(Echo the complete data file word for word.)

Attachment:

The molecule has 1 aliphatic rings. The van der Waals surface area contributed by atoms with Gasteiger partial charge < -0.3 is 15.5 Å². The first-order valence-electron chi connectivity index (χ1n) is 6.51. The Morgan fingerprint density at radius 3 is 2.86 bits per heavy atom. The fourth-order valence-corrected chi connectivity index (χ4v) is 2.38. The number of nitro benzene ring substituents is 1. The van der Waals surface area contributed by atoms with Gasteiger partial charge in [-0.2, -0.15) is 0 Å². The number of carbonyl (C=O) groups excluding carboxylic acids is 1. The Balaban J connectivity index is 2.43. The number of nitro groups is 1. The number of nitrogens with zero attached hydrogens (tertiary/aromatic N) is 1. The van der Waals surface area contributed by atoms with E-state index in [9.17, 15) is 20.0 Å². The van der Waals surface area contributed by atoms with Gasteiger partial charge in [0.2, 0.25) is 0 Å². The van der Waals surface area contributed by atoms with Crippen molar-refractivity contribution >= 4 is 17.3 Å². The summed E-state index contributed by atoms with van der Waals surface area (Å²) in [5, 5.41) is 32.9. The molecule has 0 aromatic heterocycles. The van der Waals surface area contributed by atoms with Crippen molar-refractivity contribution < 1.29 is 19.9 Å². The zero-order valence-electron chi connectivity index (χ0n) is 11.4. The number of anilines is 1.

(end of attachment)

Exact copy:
The molecule has 1 aliphatic rings. The van der Waals surface area contributed by atoms with Gasteiger partial charge < -0.3 is 15.5 Å². The first-order valence-electron chi connectivity index (χ1n) is 6.51. The Morgan fingerprint density at radius 3 is 2.86 bits per heavy atom. The fourth-order valence-corrected chi connectivity index (χ4v) is 2.38. The number of nitro benzene ring substituents is 1. The van der Waals surface area contributed by atoms with Gasteiger partial charge in [-0.2, -0.15) is 0 Å². The number of carbonyl (C=O) groups excluding carboxylic acids is 1. The Balaban J connectivity index is 2.43. The number of nitro groups is 1. The number of nitrogens with zero attached hydrogens (tertiary/aromatic N) is 1. The van der Waals surface area contributed by atoms with E-state index in [9.17, 15) is 20.0 Å². The van der Waals surface area contributed by atoms with Gasteiger partial charge in [0.2, 0.25) is 0 Å². The van der Waals surface area contributed by atoms with Crippen molar-refractivity contribution >= 4 is 17.3 Å². The summed E-state index contributed by atoms with van der Waals surface area (Å²) in [5, 5.41) is 32.9. The molecule has 0 aromatic heterocycles. The van der Waals surface area contributed by atoms with Crippen molar-refractivity contribution < 1.29 is 19.9 Å². The zero-order valence-electron chi connectivity index (χ0n) is 11.4. The number of anilines is 1.